When you’re running a relatively small cluster, you might get away with having no structure in place for it. But with time, your cluster will inevitably scale to dozens of pods and hundreds of containers. If you keep running them carefree, you’ll deal with a mess sooner rather than later. Here’s your golden ticket to get out of this chaos: Kubernetes namespace.
By keeping your cluster organized with namespaces, labels, and annotations, you’ll avoid the performance, maintenance, and security issues that come together in a package with the lack of control over the deployed objects and services.
Keep reading to learn how to use Kubernetes namespaces to organize your clusters and optimize them for cost.
First, let’s quickly recap how namespaces work
When you create a physical Kubernetes cluster, you’ll get one workable namespace on top of it by default. This is where you create Kubernetes objects. But as your project grows, having a single namespace will quickly become an issue.
A namespace functions like a virtual cluster, and Kubernetes lets you create multiple such virtual clusters in a single physical cluster. By configuring multiple namespaces, you’ll free your team members from the burden of working with a single namespace. This will improve your cluster’s manageability, performance, and security.
But don’t rush away to create a bunch of random namespaces. What you need is a namespace strategy.
How do you build a namespace strategy? You’re not going to like this, but “it depends.”
I’ve seen many different namespace strategies out there. They usually depend on factors like team size, team structure, and project complexity.
A small team dealing with a few microservices can easily get away with that one namespace you get in Kubernetes by default. But the same setup will cause massive issues in a fast-growing company with multiple services. In this scenario, it’s better to create sub-teams and give each a separate namespace.
Which projects or teams need more than one Kubernetes namespace?
In larger companies, there may be many widely dispersed teams. Team A might be working on a project that Team B isn’t even aware of. But they all use resources in the same Kubernetes namespace. When Team A deploys its project to that namespace, it risks impacting the work of Team B.
What these teams need is isolation and team-based access security on separate namespaces. Managers can even add resource quotas per namespace to make sure that an incredibly resource-hungry application doesn’t exhaust all the cluster capacity, affecting resources from other teams.
This is just one of the many problems a single namespace can cause in a larger company. Keeping up with frequent changes, dealing with third parties that contribute to the platform, and coordinating all of these resources become a massive challenge to DevOps folks.
Add to this approaches like service mesh or multi-cloud CD, and you got yourself into a fix. You need multiple namespaces to solve this.
Using namespaces just makes sense – especially considering that you get these benefits:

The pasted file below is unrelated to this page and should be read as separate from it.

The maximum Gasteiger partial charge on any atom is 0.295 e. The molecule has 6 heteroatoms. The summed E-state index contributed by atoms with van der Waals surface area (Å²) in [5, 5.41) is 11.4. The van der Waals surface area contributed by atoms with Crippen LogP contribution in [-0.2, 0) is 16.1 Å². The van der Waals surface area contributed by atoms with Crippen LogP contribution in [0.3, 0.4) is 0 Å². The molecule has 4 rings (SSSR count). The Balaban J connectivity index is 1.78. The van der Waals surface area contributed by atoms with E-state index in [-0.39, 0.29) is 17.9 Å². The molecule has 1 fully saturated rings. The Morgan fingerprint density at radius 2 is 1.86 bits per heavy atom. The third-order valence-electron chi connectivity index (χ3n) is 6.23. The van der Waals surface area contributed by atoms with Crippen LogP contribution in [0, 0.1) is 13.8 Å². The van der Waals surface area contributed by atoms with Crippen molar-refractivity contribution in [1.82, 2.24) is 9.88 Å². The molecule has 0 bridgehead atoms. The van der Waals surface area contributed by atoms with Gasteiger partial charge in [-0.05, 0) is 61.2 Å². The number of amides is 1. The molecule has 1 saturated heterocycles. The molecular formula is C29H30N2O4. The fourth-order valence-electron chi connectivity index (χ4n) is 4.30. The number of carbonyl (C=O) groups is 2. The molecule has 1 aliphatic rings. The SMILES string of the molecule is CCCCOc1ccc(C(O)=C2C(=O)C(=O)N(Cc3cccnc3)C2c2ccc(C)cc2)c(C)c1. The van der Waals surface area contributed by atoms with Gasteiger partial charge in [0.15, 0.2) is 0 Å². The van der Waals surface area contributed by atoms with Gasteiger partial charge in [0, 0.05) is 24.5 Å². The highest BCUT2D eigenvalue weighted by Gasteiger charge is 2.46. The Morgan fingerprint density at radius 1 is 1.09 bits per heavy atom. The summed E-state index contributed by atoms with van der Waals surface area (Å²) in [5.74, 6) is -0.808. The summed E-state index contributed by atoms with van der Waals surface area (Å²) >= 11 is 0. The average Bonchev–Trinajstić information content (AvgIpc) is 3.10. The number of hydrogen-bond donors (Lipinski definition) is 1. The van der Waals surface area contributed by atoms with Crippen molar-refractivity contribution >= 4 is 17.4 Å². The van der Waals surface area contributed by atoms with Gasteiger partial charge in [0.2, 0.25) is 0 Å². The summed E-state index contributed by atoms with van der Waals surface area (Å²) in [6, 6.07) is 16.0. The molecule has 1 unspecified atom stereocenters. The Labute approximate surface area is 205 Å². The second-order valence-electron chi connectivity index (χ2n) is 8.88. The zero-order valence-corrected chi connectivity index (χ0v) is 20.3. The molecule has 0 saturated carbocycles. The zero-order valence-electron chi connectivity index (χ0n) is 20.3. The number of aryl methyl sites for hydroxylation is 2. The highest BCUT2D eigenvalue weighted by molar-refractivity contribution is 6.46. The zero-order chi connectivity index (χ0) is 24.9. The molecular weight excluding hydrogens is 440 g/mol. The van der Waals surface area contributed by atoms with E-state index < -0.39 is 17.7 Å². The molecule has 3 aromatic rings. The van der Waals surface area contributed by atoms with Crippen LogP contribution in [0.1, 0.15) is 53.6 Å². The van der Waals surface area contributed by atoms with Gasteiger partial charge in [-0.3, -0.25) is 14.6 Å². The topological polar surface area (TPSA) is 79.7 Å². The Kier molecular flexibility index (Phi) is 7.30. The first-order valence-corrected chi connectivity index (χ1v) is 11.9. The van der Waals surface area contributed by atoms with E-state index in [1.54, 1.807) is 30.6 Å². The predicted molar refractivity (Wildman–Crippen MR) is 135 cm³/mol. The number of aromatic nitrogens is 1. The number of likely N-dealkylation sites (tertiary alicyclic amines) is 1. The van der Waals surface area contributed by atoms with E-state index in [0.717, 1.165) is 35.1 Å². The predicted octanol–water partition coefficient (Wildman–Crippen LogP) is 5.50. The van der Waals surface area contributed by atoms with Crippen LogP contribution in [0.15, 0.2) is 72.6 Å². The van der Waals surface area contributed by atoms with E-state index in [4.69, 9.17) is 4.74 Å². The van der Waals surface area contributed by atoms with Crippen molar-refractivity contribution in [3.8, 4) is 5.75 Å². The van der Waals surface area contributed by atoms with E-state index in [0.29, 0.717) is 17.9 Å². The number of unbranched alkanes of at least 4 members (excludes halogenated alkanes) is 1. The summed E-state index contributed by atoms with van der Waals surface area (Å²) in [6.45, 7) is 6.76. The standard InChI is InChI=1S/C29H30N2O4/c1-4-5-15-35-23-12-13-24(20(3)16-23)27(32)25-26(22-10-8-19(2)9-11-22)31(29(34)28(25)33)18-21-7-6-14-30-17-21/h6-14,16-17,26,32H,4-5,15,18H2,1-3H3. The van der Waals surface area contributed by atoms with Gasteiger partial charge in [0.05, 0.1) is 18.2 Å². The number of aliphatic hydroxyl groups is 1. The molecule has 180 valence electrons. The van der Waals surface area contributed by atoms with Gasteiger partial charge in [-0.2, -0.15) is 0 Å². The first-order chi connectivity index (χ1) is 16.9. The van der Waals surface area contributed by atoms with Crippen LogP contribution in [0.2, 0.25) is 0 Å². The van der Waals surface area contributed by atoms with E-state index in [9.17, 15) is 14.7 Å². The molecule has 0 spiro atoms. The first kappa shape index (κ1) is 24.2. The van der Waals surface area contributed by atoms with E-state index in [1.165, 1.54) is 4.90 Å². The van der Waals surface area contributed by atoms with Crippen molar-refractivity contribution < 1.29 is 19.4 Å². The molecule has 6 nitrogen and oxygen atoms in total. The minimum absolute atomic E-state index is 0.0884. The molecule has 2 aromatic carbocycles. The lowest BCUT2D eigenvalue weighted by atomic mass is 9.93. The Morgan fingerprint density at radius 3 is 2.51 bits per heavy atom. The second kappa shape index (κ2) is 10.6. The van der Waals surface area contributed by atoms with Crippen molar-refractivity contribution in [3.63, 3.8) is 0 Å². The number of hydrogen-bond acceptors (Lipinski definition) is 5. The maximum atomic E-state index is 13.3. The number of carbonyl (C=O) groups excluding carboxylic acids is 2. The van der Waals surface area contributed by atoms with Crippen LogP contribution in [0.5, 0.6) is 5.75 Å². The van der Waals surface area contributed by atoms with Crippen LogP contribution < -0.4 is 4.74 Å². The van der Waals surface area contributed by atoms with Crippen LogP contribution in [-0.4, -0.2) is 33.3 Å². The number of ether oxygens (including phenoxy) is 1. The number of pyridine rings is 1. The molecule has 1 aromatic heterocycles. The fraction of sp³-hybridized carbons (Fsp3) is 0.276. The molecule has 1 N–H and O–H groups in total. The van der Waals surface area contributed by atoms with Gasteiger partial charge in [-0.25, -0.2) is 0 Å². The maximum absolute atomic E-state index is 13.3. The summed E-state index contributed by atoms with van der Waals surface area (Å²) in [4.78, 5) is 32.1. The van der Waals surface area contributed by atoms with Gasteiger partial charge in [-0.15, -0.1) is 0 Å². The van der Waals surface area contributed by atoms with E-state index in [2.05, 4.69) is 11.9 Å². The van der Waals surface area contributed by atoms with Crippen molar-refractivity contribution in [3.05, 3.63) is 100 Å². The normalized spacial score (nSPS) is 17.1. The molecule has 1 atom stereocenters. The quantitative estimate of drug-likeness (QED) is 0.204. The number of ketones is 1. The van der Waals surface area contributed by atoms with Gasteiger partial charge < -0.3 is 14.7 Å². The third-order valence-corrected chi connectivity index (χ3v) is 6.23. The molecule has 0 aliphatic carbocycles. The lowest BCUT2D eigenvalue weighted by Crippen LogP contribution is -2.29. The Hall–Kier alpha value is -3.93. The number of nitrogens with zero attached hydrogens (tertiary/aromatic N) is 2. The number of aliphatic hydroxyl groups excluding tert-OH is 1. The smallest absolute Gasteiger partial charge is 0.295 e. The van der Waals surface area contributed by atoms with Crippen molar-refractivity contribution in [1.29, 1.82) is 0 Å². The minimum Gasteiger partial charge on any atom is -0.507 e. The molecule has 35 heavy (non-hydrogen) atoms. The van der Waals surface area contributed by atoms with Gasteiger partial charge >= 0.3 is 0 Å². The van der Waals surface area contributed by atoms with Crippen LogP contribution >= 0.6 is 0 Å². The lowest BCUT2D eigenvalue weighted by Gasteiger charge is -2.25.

- Adding more namespaces lets teams or projects work in their virtual clusters without impacting each other’s work.
- You also improve role-based access controls (RBAC) by limiting users and processes to specific namespaces.
- Namespaces help you divide a cluster’s resources between various teams with resource quotas.
- You can use namespaces to easily separate the development, testing, and deployment phases, keeping the entire lifecycle on one cluster.
Most importantly (at least for the purpose of this article), namespaces open the door to resource control.
You can use them to define resource limits, ensuring that each namespace can access a specific amount of CPU and memory resources. This, in turn, allows you to separate cluster resources across multiple projects and ensure that every project has the resources it needs and doesn’t interfere with the resources you set for other projects.
How to use namespaces in your project
Create a Kubernetes cluster, and you’ll get three namespaces out of the box. Want to see what they are? Run this command:
> kubectl get namespaces
This is what you’ll get:
NAME STATUS AGE default ACTIVE 2d kube-system ACTIVE 2d kube-public ACTIVE 2d
What are they all for?
- kube-system – this namespace is reserved for the Kubernetes engine; you’re not supposed to use it.
- kube-public – this is where Kubernetes stores public access data (for example, cluster information).
- default – you can use this namespace to create apps and services.
If you create a new cluster component and don’t specify a namespace for it, Kubernetes will create it in the default namespace. But as I mentioned, the default namespace might work only if you have a small team working on a small system.
How do you create a new Kubernetes namespace?
A single kubectl command is what you need:
> kubectl create namespace dev
You can also create a new namespace using a YAML configuration file. Doing it this way is a good idea because you’ll have it logged in the history in the configuration file repository of objects created in a cluster.